DSM Watch: The new copyright directive – What will happen to the liability privilege of platforms?

by Hogan Lovells
Contact

Hogan Lovells

Since the first proposals for amendments to the European Commission’s draft copyright directive were leaked earlier this month, we have seen quite some discussion on what the Digital Single Market will bring about. The leaked report was drafted by the European Parliament’s Committee on Legal Affairs. MEP Therese Comodini Cachia takes responsibility over the subject. The paper puts forward an impressive total of 73 proposals for change.

Last week, we cast an eye on a highly controversial aspect of the new copyright directive: the introducing of new neighbouring right for press publishers (see our blog post). Whilst, the Commission is clearly in favour of such right, the Parliament rather prefers a mere assumption of press publishers acting on behalf of the authors when going against unauthorised use of press publications on the Internet. Today, we want to touch upon an equally important subject: Article 13 of the Commission’s draft directive holds a set of new obligations for online service providers.

Pursuant to Article 13 of the draft, online service providers storing and providing the public with access to large amounts of works uploaded by their users shall take measures in order to prevent infringements. Specifically, such platforms shall, in cooperation with rightholders, “take measures to ensure the functioning of agreements concluded with rightholders for the use of their works or other subject-matter or to prevent the availability on their services of works or other subject-matter identified by rightholders through the cooperation with the service providers.” According to the Commission, a possible measure could for instance be the implementation of content recognition technologies. However, the Commission has, as yet, failed to give any indication as to how such an obligation could work together with the liability privilege providers enjoy under the current e-Commerce Directive 2001/31.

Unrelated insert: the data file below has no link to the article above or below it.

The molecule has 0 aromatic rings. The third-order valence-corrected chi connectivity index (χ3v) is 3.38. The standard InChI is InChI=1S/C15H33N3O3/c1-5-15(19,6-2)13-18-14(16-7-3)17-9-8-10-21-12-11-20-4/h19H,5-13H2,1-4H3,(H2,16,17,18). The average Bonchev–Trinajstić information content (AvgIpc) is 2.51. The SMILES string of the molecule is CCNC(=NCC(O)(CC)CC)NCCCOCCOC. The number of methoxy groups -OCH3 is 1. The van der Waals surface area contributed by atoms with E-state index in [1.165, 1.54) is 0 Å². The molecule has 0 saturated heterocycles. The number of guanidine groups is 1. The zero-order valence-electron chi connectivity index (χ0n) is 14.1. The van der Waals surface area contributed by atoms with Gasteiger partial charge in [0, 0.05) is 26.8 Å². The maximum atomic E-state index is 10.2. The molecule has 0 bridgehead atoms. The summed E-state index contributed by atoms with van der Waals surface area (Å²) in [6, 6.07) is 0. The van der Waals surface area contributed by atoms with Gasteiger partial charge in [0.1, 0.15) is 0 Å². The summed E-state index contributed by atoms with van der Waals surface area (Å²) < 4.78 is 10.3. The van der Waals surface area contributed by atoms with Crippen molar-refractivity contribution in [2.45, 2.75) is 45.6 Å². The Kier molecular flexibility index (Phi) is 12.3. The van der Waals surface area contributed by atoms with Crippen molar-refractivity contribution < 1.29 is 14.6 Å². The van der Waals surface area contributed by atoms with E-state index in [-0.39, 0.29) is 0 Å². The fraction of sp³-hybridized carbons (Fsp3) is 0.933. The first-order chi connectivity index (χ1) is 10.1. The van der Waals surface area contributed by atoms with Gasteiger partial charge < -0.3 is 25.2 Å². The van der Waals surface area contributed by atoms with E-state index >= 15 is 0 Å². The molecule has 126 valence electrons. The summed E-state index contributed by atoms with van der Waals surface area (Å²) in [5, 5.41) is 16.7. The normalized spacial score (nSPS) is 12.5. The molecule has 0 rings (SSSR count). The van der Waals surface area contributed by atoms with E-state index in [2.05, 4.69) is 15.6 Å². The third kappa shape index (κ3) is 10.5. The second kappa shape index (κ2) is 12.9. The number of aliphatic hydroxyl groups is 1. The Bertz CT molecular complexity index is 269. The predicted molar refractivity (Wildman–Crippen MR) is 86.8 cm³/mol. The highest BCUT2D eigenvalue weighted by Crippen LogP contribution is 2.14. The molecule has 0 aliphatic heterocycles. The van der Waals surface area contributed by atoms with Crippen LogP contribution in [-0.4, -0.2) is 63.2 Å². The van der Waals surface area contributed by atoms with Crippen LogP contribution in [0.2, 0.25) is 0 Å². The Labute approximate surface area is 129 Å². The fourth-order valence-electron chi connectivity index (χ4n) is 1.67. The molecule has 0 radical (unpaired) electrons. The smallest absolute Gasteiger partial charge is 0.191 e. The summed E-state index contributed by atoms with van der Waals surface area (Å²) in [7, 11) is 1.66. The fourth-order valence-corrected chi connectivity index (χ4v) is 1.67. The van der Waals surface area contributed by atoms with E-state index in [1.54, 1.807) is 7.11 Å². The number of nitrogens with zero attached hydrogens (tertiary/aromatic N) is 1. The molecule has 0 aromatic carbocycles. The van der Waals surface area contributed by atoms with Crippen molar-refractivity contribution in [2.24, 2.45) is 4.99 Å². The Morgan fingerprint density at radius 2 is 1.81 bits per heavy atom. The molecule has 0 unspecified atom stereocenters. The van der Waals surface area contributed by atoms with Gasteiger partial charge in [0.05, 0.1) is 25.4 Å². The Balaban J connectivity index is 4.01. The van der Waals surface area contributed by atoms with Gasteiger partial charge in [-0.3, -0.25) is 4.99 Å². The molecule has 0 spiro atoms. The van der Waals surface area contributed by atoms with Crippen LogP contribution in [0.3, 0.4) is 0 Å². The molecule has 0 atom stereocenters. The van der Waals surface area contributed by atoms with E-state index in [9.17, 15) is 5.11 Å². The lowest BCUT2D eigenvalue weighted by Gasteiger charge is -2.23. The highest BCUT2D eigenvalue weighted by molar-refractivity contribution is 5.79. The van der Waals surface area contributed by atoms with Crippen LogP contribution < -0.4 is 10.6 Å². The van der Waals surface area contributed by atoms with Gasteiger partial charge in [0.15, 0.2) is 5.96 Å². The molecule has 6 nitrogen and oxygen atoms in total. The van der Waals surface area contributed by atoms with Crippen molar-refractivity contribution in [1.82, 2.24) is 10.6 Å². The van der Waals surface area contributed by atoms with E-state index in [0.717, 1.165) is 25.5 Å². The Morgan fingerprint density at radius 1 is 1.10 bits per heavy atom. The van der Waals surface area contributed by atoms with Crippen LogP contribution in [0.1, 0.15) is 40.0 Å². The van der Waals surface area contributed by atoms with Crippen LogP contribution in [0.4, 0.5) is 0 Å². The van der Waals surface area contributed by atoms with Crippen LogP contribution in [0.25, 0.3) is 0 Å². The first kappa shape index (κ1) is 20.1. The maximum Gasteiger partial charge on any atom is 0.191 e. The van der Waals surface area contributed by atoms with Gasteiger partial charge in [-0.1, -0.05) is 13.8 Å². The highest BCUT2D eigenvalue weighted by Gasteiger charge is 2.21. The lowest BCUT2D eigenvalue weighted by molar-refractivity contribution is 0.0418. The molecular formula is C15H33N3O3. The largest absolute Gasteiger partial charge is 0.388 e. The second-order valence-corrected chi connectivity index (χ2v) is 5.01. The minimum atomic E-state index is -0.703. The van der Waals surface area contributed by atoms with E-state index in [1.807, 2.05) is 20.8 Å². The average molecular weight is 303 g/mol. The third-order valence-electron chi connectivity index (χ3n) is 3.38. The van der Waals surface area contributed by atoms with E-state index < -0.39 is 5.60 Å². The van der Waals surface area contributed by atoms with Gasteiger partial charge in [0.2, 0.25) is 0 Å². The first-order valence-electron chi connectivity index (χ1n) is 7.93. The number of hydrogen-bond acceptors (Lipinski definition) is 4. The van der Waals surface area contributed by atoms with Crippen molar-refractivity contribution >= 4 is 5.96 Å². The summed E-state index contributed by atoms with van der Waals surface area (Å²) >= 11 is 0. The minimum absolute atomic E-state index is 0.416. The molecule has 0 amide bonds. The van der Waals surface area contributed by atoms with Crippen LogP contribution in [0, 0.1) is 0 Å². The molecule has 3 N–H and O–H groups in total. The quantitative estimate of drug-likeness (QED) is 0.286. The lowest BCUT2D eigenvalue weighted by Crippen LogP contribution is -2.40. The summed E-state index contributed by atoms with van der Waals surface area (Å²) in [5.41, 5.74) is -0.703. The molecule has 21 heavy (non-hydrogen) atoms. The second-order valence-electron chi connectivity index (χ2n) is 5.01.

Not surprisingly, the European Parliament’s criticism starts right there. Rightly, Therese Comodini Cachia’s report demands clarification as to how the applicable provisions of both directives have to be read in context. Article 13 in its present wording would inevitably lead to legal uncertainty.

Consequently, the leaked report suggests a significant change in the wording of said provision: Instead of referring to platforms that “store and provide access” the rapporteur argues for limiting the scope only to platforms that are “actively and directly involved in the making available of user upload“. Mere passive services shall not be deemed sufficient in order to fall under the provision. In essence, the Parliament wishes to go back to the definition of making a work available as set out in Article 3 of the InfoSoc Directive 2001/29 – a prudent and welcome proposal safeguarding consistency in terminology and approach of digital copyright law.

What is particularly noteworthy in this context is the fact that the Parliament’s approach would lead to a recognisable limitation in the scope of application of Article 13 of the draft directive. In this context, many platforms such as video-sharing websites are likely to be seen as not making available any works through their current services. At least in Germany, we have seen quite a number of court rulings suggesting such assessment. For instance, Case Ref.: 29 U 2798/15 of the Higher Regional Court of Munich which decided that videos featured a video-sharing website were made available to the public by the user who uploads the work, not by the website. The mere transmission of a work to other users by the platform as a consequence of the making available was not enough to fulfil the criteria of making a work available.